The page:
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This begins with a voice that says something like "Gunter Glieben Glauten Globen." It doesn't mean anything. Producer Mutt Lange got tired of counting the band in with "1, 2, 3, 4...," so he started saying this. The band would sometimes make up stuff when asked what it means.
This song references Neil Young in the opening lines: "I've got something to say / It's better to burn out / Than fade away!" This is part of the refrain of Young's "My My, Hey Hey," released in 1979 on Rust Never Sleeps. (thanks, Ekristheh - Halath)
The band had the music written for this, but were having trouble coming up with lyrics. One night, there was a bible study group in the studio and the next day, lead singer Joe Elliott found a bible open to the hymn "Rock Of Ages." He started singing the phrase and Lange thought it would be perfect for the chorus. They used it as the title and wrote the rest of the lyrics from there.
There are no guitars on the verses, but they come in strong in the chorus.
In an interview with the magazine Kaos 2000
, lead singer Joe Elliott talked about what influenced this song. Said Elliott: "We'd have never written 'Rock Of Ages' if we hadn't have heard 'I Love Rock And Roll
' by Joan Jett. But we didn't steal her entire sound. We took that one song and thought, 'This is very anthemic. We could get away with writing songs of this standard and style.' And that's what we did. It doesn't particularly sound that much like her, the chorus a bit. The actual structure of the song is nothing alike."
In 1998, The Offspring used the open on their song "Pretty Fly (For A White Guy)."
There is an "Ages Of Rock" computer program that details important dates in Def Leppard history.
In the book MTV Ruled the World - The Early Years of Music Video, Joe Elliott, lead singer for Def Leppard, reminisces with a grin about the making of the "Rock of Ages" video: "It was the ridiculousness of it, which is exactly what the video needed to be. [Director David Mallet] was like, 'I want you to walk down this drawbridge holding this sword.' It's like, 'Oh, f--k off. Don't make me do that!' Of course, like an idiot, I submitted to his blinked eyes, looking at me like some long-lost dog. David Mallet's got a great way of manipulating people like that. I was young and dumb and went 'OK.' I look at that now, and I think 'What the hell was I thinking?'"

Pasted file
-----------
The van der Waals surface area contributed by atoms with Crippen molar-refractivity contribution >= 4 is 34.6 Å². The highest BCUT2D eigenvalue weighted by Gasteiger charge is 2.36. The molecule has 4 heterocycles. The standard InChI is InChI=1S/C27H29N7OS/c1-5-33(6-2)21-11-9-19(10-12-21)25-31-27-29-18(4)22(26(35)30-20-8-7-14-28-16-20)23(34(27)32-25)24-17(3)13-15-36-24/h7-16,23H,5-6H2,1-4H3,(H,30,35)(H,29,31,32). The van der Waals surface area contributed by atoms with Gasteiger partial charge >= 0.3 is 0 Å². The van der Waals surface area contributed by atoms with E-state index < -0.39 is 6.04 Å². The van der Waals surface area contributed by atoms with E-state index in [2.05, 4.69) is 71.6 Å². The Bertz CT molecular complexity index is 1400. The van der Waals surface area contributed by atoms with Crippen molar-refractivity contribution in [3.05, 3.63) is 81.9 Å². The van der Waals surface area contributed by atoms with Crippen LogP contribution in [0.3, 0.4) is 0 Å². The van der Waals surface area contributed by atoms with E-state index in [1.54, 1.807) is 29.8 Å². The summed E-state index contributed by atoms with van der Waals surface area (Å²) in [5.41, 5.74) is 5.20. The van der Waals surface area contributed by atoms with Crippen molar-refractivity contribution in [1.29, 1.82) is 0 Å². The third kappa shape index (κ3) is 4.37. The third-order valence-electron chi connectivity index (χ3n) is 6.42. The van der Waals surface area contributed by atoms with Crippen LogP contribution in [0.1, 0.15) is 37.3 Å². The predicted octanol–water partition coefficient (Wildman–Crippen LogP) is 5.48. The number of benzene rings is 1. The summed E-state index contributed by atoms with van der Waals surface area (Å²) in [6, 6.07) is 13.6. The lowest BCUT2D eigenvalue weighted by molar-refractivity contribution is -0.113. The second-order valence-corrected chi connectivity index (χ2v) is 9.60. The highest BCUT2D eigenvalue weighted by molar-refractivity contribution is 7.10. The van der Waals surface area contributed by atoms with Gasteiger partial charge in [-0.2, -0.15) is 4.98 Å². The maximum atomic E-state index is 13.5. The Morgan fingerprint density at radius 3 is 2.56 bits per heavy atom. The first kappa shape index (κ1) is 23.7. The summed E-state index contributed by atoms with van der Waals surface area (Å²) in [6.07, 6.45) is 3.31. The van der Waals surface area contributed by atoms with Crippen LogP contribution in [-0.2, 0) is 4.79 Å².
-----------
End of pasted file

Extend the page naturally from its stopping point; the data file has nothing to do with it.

The band's manager Peter Mensch got some screen time in the video. He's the druid mouthing the opening words and playing chess.
Listen to the verses, and you'll notice that guitars are missing, which emphasizes the vocals but presents a problem: What should the guitarist do in the video? Joe Elliott explained in the aforementioned book: "There's a couple of shots where [guitarist] Phil [Collen] was clapping along on the verse - because there's no guitars - and he's standing directly behind me, so I look like I have these clapping antlers coming out of my head."In the same book, guitarist Phil Collen adds: "Pretty funny when you look back. The robe thing took about 30 seconds to film. You kind of forget about that."
"She Blinded Me With Science
" singer Thomas Dolby worked on the Pyromania
album with Mutt Lange, credited as "Booker T. Boffin." Dolby told us: "It was terrific. I was working only with Mutt. I barely saw the band. I think I saw Joe Elliott very briefly. But I was primarily working with Mutt and Mike Shipley, the engineer. And it was a very manicured sound for a rock record. A lot of what Mutt wanted me to do was sort of double the guitars and make them creamier and thicker."
Ever wonder why there's an owl in the video? According to Joe Elliott, the director David Mallet thought it would be funny to put the bird in the clip where he says the line, "all right," because it sounds like "owl-right."
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Bass Player Scott Edwards
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